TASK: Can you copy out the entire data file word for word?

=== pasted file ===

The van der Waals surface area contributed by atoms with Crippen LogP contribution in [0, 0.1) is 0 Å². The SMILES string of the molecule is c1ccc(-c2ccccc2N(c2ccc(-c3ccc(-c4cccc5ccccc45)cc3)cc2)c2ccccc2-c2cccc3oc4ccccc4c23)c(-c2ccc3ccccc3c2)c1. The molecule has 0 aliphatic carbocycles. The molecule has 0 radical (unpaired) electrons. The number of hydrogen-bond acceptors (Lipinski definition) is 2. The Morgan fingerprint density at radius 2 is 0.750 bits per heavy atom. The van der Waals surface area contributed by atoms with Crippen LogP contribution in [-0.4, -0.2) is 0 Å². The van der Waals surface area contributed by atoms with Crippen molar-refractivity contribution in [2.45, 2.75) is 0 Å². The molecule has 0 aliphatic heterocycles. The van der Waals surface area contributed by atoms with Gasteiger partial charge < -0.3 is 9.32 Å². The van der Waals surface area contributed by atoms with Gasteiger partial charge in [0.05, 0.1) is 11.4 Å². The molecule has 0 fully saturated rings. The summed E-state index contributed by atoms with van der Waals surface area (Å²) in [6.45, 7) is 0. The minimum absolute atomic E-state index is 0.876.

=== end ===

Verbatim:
The van der Waals surface area contributed by atoms with Crippen LogP contribution in [0, 0.1) is 0 Å². The SMILES string of the molecule is c1ccc(-c2ccccc2N(c2ccc(-c3ccc(-c4cccc5ccccc45)cc3)cc2)c2ccccc2-c2cccc3oc4ccccc4c23)c(-c2ccc3ccccc3c2)c1. The molecule has 0 aliphatic carbocycles. The molecule has 0 radical (unpaired) electrons. The number of hydrogen-bond acceptors (Lipinski definition) is 2. The Morgan fingerprint density at radius 2 is 0.750 bits per heavy atom. The van der Waals surface area contributed by atoms with Crippen LogP contribution in [-0.4, -0.2) is 0 Å². The van der Waals surface area contributed by atoms with Crippen molar-refractivity contribution in [2.45, 2.75) is 0 Å². The molecule has 0 aliphatic heterocycles. The van der Waals surface area contributed by atoms with Gasteiger partial charge < -0.3 is 9.32 Å². The van der Waals surface area contributed by atoms with Gasteiger partial charge in [0.05, 0.1) is 11.4 Å². The molecule has 0 fully saturated rings. The summed E-state index contributed by atoms with van der Waals surface area (Å²) in [6.45, 7) is 0. The minimum absolute atomic E-state index is 0.876.